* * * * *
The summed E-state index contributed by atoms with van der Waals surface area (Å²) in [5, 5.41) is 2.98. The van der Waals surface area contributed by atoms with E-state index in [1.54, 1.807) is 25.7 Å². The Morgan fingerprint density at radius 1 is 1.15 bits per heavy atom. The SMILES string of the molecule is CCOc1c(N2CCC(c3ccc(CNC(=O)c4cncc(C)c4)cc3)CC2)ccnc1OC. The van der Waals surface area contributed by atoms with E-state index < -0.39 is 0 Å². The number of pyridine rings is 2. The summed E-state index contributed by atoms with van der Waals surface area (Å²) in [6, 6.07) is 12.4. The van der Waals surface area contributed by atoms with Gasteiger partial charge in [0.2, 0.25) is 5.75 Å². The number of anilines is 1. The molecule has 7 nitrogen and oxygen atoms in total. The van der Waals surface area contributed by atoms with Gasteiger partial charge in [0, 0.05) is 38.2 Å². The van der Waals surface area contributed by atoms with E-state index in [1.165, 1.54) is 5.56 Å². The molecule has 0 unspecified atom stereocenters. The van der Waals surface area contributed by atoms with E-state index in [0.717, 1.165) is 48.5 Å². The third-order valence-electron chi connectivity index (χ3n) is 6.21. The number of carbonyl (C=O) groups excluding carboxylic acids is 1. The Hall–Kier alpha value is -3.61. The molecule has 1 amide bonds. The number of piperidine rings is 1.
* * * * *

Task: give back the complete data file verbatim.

The summed E-state index contributed by atoms with van der Waals surface area (Å²) in [5, 5.41) is 2.98. The van der Waals surface area contributed by atoms with E-state index in [1.54, 1.807) is 25.7 Å². The Morgan fingerprint density at radius 1 is 1.15 bits per heavy atom. The SMILES string of the molecule is CCOc1c(N2CCC(c3ccc(CNC(=O)c4cncc(C)c4)cc3)CC2)ccnc1OC. The van der Waals surface area contributed by atoms with E-state index < -0.39 is 0 Å². The number of pyridine rings is 2. The summed E-state index contributed by atoms with van der Waals surface area (Å²) in [6, 6.07) is 12.4. The van der Waals surface area contributed by atoms with Gasteiger partial charge in [0.2, 0.25) is 5.75 Å². The number of anilines is 1. The molecule has 7 nitrogen and oxygen atoms in total. The van der Waals surface area contributed by atoms with Gasteiger partial charge in [0, 0.05) is 38.2 Å². The van der Waals surface area contributed by atoms with E-state index in [1.165, 1.54) is 5.56 Å². The molecule has 0 unspecified atom stereocenters. The van der Waals surface area contributed by atoms with E-state index in [0.717, 1.165) is 48.5 Å². The third-order valence-electron chi connectivity index (χ3n) is 6.21. The number of carbonyl (C=O) groups excluding carboxylic acids is 1. The Hall–Kier alpha value is -3.61. The molecule has 1 amide bonds. The number of piperidine rings is 1.